Standard Life move threat played down

: Standard Life has opened a new front in the independence debate. Picture: Neil Hanna
: Standard Life has opened a new front in the independence debate. Picture: Neil Hanna
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The risk of job losses in the Capital following Standard Life’s warning it could relocate from Edinburgh if Scotland votes for independence has been played down by the Capital’s economy leader.

The insurance giant, which is headquartered in Edinburgh and employs around 5000 people here, said yesterday it was making contingency plans, including setting up new companies outside Scotland to which it could transfer operations.

However, city economy convener Frank Ross, a leading Scottish Nationalist member of the Labour-SNP coalition running the city, claimed any relocation was likely to revolve around registration for tax purposes rather than moving jobs.

He said: “As far as I can see there would appear to be no threat to jobs whatsoever. Standard Life are here because of the quality of the workforce. I don’t see them putting their business at risk if this is the best place to be.”

He said he was not seeking any talks with the company to clarify its position. “I speak to Standard Life on a regular basis, so I’m sure it will come up and we will discuss it. Will we have a special meeting to discuss it? No, I don’t think so.”

Publishing its annual report yesterday, Standard Life highlighted uncertainties about an independent Scotland – including concernsabout the currency and the financial regulatory regime – and said it would “take whatever action necessary” to protect its business.

Labour shadow business minister Ian Murray, MP for Edinburgh South, said thousands of people could lose their jobs if the company quit the Capital and criticised the SNP’s response.

He said: “Standard Life have legitimately expressed in public what they and others have been saying in private for some time. For the SNP to just dismiss this does a disservice to their constituents, and the thousands of people employed in the financial services sector across our city.”

Lothian Labour MSP Sarah Boyack said she did not believe Standard Life aimed to play politics, adding: “It’s a much needed reality check to the lack of answers to the questions posed by the referendum.”

CBI director-general John Cridland said Standard Life’s comments underlined concerns felt by many successful Scottish-based firms. He said: “Faced with uncertainties around currency, the shape and role of the monetary system, the European Union, and future taxation and regulation, businesses need evidence-based clarity from the Scottish Government so future jobs and competitiveness can be assured.”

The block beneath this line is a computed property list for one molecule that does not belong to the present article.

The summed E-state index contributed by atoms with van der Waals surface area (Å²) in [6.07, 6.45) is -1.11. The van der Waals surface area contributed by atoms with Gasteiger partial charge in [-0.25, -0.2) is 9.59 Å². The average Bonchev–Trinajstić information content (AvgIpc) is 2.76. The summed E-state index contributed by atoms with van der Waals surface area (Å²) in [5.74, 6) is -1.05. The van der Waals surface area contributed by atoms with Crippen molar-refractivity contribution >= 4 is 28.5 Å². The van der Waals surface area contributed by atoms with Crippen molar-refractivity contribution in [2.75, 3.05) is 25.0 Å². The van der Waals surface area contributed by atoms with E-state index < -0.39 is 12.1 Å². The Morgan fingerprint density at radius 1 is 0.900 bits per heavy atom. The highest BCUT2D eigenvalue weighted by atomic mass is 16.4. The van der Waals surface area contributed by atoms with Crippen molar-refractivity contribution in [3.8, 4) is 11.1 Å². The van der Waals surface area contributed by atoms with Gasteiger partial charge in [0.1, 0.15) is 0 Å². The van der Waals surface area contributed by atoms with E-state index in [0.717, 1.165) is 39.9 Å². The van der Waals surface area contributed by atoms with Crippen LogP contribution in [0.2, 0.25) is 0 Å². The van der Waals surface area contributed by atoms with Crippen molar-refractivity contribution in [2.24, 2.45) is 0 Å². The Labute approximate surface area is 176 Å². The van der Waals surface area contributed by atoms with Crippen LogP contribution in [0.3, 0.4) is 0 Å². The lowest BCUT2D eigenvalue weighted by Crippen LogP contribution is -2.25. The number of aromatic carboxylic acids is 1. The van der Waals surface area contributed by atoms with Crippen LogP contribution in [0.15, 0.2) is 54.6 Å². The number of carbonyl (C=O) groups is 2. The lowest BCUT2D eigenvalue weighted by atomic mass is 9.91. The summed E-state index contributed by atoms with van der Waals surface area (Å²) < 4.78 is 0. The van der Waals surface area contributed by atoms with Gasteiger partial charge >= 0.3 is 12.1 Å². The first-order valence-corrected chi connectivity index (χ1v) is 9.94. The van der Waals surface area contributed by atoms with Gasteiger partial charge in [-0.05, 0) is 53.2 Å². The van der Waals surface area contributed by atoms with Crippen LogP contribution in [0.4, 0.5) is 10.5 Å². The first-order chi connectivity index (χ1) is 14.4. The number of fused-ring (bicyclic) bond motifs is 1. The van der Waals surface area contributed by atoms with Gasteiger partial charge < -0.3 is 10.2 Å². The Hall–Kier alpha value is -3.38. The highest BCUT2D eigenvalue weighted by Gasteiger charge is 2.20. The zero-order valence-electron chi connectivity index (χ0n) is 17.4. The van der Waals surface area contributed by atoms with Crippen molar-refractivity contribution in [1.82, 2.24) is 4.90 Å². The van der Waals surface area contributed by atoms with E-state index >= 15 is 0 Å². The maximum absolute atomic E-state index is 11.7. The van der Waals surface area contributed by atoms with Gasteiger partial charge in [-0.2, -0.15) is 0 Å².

At First Minister’s Questions, Alex Salmond said he believed Scotland would continue to be a good place for Standard Life to do business and pointed out that only a few days ago the company had hailed a £75 million planned development in Edinburgh’s St Andrew Square as “a first-class long-term investment for our partners.”

The Unite union, which represents Standard Life staff, was not commenting except to say it took a neutral stance on independence and would always seek to protect its members’ interests.

Two views of the issues

Marco Biagi, SNP MSP for Edinburgh Central

In 1997 three quarters of businesses surveyed by Scotland on Sunday believed a Yes vote for a Scottish Parliament would harm business. Scotland voted Yes, a parliament came, and economic growth actually went up. With limited enterprise powers, successive governments have made Scotland now the best place to invest outside London, according to global business experts Ernst & Young.

Standard Life’s announcement should be viewed both against that experience, and in its detail. For Standard Life’s comments show exactly why the proposals for formal pound sharing and joint regulation of financial services are right for business certainty both north and south of the Border.

Moreover, business can flow two ways. Switzerland and Luxembourg show that nations smaller than their neighbours can already be the more successful in financial services. With our highly educated English-speaking population and the full range of economic powers of a normal country, an independent Scotland would see businesses relocating here.

Liz Armstrong, chief executive of the Scottish Chambers of Commerce

Scottish businesses plan ahead for different situations, whether it is the referendum or other economic changes and they are obliged to report external issues which may impact on their business – this is normal practice.

Today’s announcement from Standard Life confirms what businesses have said since the referendum debate started: uncertainty from any source can impact on the operations of any business.

It is therefore sensible and necessary to plan for possible eventualities and there is a responsibility towards both shareholders and customers to do so.

Businesses can plan best in a stable economic environment.

The referendum is necessarily creating some degree of uncertainty and businesses will naturally work with this and plan accordingly, so whether Scotland chooses to vote ‘Yes’ or ‘No’, they will need stronger detail from both sides of the campaign on issues such as tax, currency and European Union membership in order that they can best plan for the future.